Really? I hadn't realised there were so many. I need to do much more reading up but it's come as quite a shock how fast he's deteriorating. I was confident that what we were doing was making a difference but doesn't feel like it is. Need to be firmer and clearer at the vet I think and ask for more drugs! Will also look in to hydrotherapy. I'm sorry you guys lost your dogs. They're such an important part of the family. I've lost old dogs before and felt accepting and prepared for it but the thought of losing him at 7 is heartbreaking.
Physio has made a big difference for my girl.
Taking some weight off her has helped no end, too. She’s now - on the vets advice - on the border of underweight, and much more active for it. (And if a beagle can do it...)
Sympathies - it’s miserable watching them struggle.
Lab was 12, but very sudden onset. DH is a vet so we tried pretty well everything- the other drugs worked for the paid but put him in instant polydypsia/polyuria which was a sign of kidney function impairment.
After that experience wouldn't want any of the more opiate drugs "long term" but purely to get through recovery from injury/op. A friend's dog (13 yo German Shepherd) was on Onsior for 6 months until he got too sore and he had no issues.
Collies can be funny with drugs - they're the most sensitive to scavenged Ivermectin from workers. So is worth being cautious.
I pay £25 a session (about 45 mins) - DDog isn't insured either but by now we'd probably be paying about £90 a month so i'm trying to make it work out in my head! He does LOVE his swimming, and the idea is to build up the muscle on that side of his body to support the joint. He also has to be kept very light, which is hard for me, but absolutely necessary. He has regular blood tests to make sure his liver's coping with the painkillers, and he's also on Yumove - we looked into Cartrophen but there was so little cartilage left on his poor elbow that it wouldn't have made a significant difference. I'll review that should other joints start to deteriorate.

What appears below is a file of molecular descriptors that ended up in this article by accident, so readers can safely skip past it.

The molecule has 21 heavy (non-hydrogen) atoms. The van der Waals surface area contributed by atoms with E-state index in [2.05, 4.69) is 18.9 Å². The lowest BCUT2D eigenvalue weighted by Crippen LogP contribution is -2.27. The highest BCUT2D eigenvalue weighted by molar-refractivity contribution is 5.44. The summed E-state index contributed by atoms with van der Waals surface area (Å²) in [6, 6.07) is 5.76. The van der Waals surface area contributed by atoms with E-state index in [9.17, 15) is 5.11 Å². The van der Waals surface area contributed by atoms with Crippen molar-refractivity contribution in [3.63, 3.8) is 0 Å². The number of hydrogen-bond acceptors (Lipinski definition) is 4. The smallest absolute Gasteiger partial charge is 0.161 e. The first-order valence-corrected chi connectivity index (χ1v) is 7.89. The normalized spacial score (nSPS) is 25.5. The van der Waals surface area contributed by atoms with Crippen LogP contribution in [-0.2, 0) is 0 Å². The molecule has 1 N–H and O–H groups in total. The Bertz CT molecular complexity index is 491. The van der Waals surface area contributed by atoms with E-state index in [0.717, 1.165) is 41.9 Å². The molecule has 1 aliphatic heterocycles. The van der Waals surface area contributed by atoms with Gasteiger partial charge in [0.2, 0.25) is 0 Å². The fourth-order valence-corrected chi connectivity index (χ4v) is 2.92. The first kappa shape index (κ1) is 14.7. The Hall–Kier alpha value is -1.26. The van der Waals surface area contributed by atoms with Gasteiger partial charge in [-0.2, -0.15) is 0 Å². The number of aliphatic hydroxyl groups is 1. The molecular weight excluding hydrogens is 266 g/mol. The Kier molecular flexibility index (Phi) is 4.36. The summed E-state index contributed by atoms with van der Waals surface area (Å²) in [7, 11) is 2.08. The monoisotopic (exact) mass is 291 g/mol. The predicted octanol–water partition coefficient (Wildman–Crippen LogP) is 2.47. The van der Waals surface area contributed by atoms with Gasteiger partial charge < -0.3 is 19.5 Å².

It's heartbreaking to see your dog in pain, but at the same time wagging his tail and wanting to carry on. I think the decision about how long you continue medicated the pain comes down to quality of life. We'll give our DDog whatever analgesia he needs until it looks as if it's causing more problems than it's solving, but hopefully that won't be for a few years yet.
Hugs. It's really really tough.
Canine Arthritis Management is an amazing resource to help improve quality of life.
If your vet isn't taking it seriously maybe would be better off with a referral to orthopedic or pain management specialist for a consult who'd have more experience in that area to get best advice. They do vary considerably pricing and isn't a reflection of service quality (one i enquired with was double cost of where we went), vets have their preferred referral choices but you can check options as its your decision.
Hydrotherapy is great as more non-weight bearing exercise allows to use more body more freely and the warm water has therapeutic effect on the muscles. Cost vary & worth contacting direct as our does special offers for non-insured. Ours allows 45min slots but doesn't reflect time in the water as that varies with fitness/conditions, its more effort than land based so it may seem like relatively short time.